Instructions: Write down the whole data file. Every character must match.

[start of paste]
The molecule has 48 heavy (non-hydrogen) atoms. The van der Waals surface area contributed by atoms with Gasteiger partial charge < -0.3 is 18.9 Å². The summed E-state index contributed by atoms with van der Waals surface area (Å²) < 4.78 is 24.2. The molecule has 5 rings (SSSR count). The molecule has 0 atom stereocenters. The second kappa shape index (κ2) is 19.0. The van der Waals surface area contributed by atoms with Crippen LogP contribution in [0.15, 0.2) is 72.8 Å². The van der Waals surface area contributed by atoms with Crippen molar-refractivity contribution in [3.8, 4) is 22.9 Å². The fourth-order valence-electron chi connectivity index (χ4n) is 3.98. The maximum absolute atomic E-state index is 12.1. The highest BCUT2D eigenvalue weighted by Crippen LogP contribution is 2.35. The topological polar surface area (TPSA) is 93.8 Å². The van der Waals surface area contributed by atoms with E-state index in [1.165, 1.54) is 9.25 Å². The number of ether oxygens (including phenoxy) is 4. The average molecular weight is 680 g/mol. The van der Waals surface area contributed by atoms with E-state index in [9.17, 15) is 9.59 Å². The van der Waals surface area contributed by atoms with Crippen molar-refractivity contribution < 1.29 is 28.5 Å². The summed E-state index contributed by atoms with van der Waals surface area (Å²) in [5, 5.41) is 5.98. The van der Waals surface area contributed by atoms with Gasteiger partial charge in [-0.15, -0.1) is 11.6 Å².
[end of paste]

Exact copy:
The molecule has 48 heavy (non-hydrogen) atoms. The van der Waals surface area contributed by atoms with Gasteiger partial charge < -0.3 is 18.9 Å². The summed E-state index contributed by atoms with van der Waals surface area (Å²) < 4.78 is 24.2. The molecule has 5 rings (SSSR count). The molecule has 0 atom stereocenters. The second kappa shape index (κ2) is 19.0. The van der Waals surface area contributed by atoms with Crippen LogP contribution in [0.15, 0.2) is 72.8 Å². The van der Waals surface area contributed by atoms with Crippen molar-refractivity contribution in [3.8, 4) is 22.9 Å². The fourth-order valence-electron chi connectivity index (χ4n) is 3.98. The maximum absolute atomic E-state index is 12.1. The highest BCUT2D eigenvalue weighted by Crippen LogP contribution is 2.35. The topological polar surface area (TPSA) is 93.8 Å². The van der Waals surface area contributed by atoms with E-state index in [1.165, 1.54) is 9.25 Å². The number of ether oxygens (including phenoxy) is 4. The average molecular weight is 680 g/mol. The van der Waals surface area contributed by atoms with E-state index in [9.17, 15) is 9.59 Å². The van der Waals surface area contributed by atoms with Crippen molar-refractivity contribution < 1.29 is 28.5 Å². The summed E-state index contributed by atoms with van der Waals surface area (Å²) in [5, 5.41) is 5.98. The van der Waals surface area contributed by atoms with Gasteiger partial charge in [-0.15, -0.1) is 11.6 Å².